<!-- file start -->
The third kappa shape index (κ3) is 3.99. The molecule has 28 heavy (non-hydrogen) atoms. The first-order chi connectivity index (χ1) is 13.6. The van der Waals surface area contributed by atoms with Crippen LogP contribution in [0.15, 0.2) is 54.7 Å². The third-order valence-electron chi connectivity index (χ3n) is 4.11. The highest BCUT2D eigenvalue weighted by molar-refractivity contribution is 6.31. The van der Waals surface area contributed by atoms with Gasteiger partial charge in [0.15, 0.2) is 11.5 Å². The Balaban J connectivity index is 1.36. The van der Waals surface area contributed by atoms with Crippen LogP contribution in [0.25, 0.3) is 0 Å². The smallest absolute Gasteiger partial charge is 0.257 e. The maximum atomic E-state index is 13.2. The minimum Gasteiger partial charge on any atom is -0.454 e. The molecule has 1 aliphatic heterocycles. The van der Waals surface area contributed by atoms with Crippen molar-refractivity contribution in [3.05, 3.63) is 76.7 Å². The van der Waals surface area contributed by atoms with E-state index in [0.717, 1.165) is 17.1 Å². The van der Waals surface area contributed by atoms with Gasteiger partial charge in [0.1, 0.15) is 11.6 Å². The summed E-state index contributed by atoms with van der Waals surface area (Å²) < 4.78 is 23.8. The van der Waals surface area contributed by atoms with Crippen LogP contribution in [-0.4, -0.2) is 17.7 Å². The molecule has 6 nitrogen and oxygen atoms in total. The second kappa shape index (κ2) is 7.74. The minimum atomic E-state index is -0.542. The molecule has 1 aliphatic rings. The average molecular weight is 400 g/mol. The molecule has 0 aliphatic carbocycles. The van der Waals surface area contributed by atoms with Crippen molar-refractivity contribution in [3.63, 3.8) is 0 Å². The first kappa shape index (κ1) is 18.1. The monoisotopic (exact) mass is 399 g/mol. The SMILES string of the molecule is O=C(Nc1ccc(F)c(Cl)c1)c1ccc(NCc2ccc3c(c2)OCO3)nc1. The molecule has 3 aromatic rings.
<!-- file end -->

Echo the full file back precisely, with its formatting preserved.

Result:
The third kappa shape index (κ3) is 3.99. The molecule has 28 heavy (non-hydrogen) atoms. The first-order chi connectivity index (χ1) is 13.6. The van der Waals surface area contributed by atoms with Crippen LogP contribution in [0.15, 0.2) is 54.7 Å². The third-order valence-electron chi connectivity index (χ3n) is 4.11. The highest BCUT2D eigenvalue weighted by molar-refractivity contribution is 6.31. The van der Waals surface area contributed by atoms with Gasteiger partial charge in [0.15, 0.2) is 11.5 Å². The Balaban J connectivity index is 1.36. The van der Waals surface area contributed by atoms with Crippen LogP contribution in [0.25, 0.3) is 0 Å². The smallest absolute Gasteiger partial charge is 0.257 e. The maximum atomic E-state index is 13.2. The minimum Gasteiger partial charge on any atom is -0.454 e. The molecule has 1 aliphatic heterocycles. The van der Waals surface area contributed by atoms with Crippen molar-refractivity contribution in [3.05, 3.63) is 76.7 Å². The van der Waals surface area contributed by atoms with E-state index in [0.717, 1.165) is 17.1 Å². The van der Waals surface area contributed by atoms with Gasteiger partial charge in [0.1, 0.15) is 11.6 Å². The summed E-state index contributed by atoms with van der Waals surface area (Å²) < 4.78 is 23.8. The van der Waals surface area contributed by atoms with Crippen LogP contribution in [-0.4, -0.2) is 17.7 Å². The molecule has 6 nitrogen and oxygen atoms in total. The second kappa shape index (κ2) is 7.74. The minimum atomic E-state index is -0.542. The molecule has 1 aliphatic rings. The average molecular weight is 400 g/mol. The molecule has 0 aliphatic carbocycles. The van der Waals surface area contributed by atoms with Crippen molar-refractivity contribution in [3.63, 3.8) is 0 Å². The first kappa shape index (κ1) is 18.1. The monoisotopic (exact) mass is 399 g/mol. The SMILES string of the molecule is O=C(Nc1ccc(F)c(Cl)c1)c1ccc(NCc2ccc3c(c2)OCO3)nc1. The molecule has 3 aromatic rings.